284 OLD AND NEW EDINBURGH. [Cockbum Street. abuse, however flagrant, if in doing so there was any risk of giving offence in high quarters ; and the time had come when a free organ was necessary for Scotland. It was calculated that if only 300 subscribers were obtained the project would have a chance of success, and Mr. Maclaren, with Mr. house, it was deemed unwise that he should be known as the editor of an opposition journal. At this time the paper consisted of eight pages, less than ha!f the size of the present page, and the price was 1od.-6d. for the paper and 4d. of stamp duty. From the latest news columns of l e numbei. THE " SCOTSMAN OFFICE. William Ritchie, were to be joint editors. The leading arficle of the first number appeared on the 25th of January, 1817, and was from the pen of Charles Maclaren, who, during Mr. Ritchie's absence on the continent, found a valuable coadjutor in Mr. John Ramsay McCulloch, afterwards the eminent statist and economist, who temporarily assumed the office of responsible editor of the infant journal. Mr. Maclaren having become a clerk in the Customfor 25th of January, some idea, says Mr. Bremner, of the time occupied in the transmission of intelligence in 1817 may be gleaned; the latest from London was the zznd; from Paris, January 15th; and from New York, December 15th. The first advertisements were wholly of a literary nature. In 1823 the paper was published twice weekly at 7d., and when the stamp duty was abolished the daily Scotsman appeared in 1 8 5 5 6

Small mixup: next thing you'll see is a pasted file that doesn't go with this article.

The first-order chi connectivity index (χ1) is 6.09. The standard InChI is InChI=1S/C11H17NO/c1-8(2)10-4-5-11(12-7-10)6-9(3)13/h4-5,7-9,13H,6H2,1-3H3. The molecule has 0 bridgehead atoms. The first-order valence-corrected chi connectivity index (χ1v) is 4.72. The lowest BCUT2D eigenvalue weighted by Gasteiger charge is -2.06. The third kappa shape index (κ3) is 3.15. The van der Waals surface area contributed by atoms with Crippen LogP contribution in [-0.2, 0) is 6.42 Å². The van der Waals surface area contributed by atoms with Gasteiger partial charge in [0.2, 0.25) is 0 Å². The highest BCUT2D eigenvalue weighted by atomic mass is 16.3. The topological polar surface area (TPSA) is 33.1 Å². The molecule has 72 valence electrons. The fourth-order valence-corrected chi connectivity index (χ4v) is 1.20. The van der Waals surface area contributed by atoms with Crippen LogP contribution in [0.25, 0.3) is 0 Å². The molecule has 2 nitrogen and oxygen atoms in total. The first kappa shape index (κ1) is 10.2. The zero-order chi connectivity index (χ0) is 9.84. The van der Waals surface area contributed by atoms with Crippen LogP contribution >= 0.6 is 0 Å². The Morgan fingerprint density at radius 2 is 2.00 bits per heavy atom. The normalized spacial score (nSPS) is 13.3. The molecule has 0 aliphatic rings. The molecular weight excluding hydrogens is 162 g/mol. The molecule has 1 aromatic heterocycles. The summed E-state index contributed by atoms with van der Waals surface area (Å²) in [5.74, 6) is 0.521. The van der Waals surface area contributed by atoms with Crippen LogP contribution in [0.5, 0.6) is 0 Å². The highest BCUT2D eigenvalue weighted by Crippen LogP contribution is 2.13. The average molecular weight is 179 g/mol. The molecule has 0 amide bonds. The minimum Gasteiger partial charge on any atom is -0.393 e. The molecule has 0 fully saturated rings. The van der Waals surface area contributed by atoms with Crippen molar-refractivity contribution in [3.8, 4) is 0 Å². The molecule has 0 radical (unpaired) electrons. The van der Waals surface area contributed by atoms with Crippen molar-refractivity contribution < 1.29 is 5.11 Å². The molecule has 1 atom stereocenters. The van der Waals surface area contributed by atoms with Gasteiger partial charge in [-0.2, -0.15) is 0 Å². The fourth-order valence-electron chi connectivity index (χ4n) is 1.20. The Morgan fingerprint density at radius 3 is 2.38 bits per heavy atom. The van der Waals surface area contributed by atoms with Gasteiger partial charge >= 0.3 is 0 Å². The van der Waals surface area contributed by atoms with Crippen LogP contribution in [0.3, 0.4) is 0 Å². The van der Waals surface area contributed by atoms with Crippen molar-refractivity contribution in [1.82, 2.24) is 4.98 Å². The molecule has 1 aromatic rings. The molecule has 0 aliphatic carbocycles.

Cockburn Street.] MACLAREN tiny sheet at first. “To the daily and bi-weekly editions, a weekly publication, composed of selections from the others, was added in 1860, representing also the venerable CaZedoninn Mercury. A few years ago the bi-weekly paper was merged into the daily edition, whicA most of the subscribers had come to prefer. In all its various forms the Scofsman has enjoyed a most gratifying run of prosperity.” By 1820 the paper having become firmly established, Mr. Maclaren resumed the editorship, and very few persons now can have an idea of the magni6de of- the task he had to undertake. “Corruption and arrogance,” says the memoir already quoted, “ were the characteristics of the party in power-in power in a sense of which in these days we know nothing. The people of Scotland were absolutely without voice either in vote or speech. Parliamentary elections, municipal government, the management of public bodies-everything was in the hands of a few hundred persons. In Edinburgh, for instance, the member of Parliament was elected and the government of the city camed on by thirty - two persons, and almost all these thirty-two took their directions from 4ND RUSSEL 285 of the proudest proofs of his mechanical sagacity is his having clearly foreseen and boldly proclaimed the certain success of locomotion by railways, while as yet the whole subject was in embryo or deemed a wild delusion. A series of his articles on this matter appeared in the Scofsman for December, 1824 and were translated into nearly every European language; and Smiles, in his life of Stephenson, emphatically acknowledges Maclaren’s keen foresight in the subject. His great conversational and social qualities lie apart from the history of his journal, which he continued to edit till compelled by ill-health UEXANDER RUSSEL. (Fmm a Phfograjh by 7. Moffat, Edidurgk.) the Government of the day, or its proconsul. Public meetings were almost unknown, and a free press may be said to have never had an existence. Lord Cockburn, in his ‘ Life of Jeffrey,’ says :-‘ I doubt if there was a public meeting held in Edinburgh between the year 1795 and the year 1820,’ and adds, in 1852, that ‘ excepting some vulgar, stupid, and rash’ newspapers which lasted only a few days, there was ‘no respectable opposition paper, till the appearance of the Scofsman, which for thirty-five years has done so much for the popular cause, not merely by talent, spirit, and consistency, but by independent moderation.”’ Its tone from the first had been that of a decided Whig, and in church matters that of a ‘‘ voluntary.” Apart from his ceaseless editorial labours, Mr. Maclaren enriched the literature of his country by many literary and scientific works, the enumeration of which is somewhat unnecessary here ; but one td resign in 1847. He died in 1866, sfter having lived in comparative retirement at his suburban villa in the Grange Loan, in his eighty-fourth year, having been born in 1782, at Ormiston, in West Lothian. In the management of the paper he was ably succeeded by Alexander Russel, a native of Edinburgh, who, after editing one or two provincial journals, became connected with the Scotsmen in 1845, as assistant editor. . He was a Whig of the old Fox school, and contributed many brilliant articles to the Edinburgh and Quurferb Reviews, the “Encyclopzedia Britannica,” and also B/ackwood’s Magazine. As editor of the Scotsman he soon attracted the attention of Mr. Cobden and other leaders of the Anti-corn-law agitation, and his pen was actively employed in furtherance of the objects of the League ; and among the first subjects to which he turned his attention in the S2ofsman was the painful question of Highland destitution in 1847. A notable local conflict in which the paper took a special interest was that of ~ 8 5 6 , on the final retirement of Macaulay from the representation of Edinburgh, and the return of Adam Black, the eminent publisher ; and among many matters to which this great Scottish journal lent all its weight and advocacy in subsequent years, was the great centenary of Robert Bums. To the change in the Stamp Act we have already referred-a change which, by the introduction of daily papers, entailed an enormous increase of work upon the editors ; but we are told that “ Mr.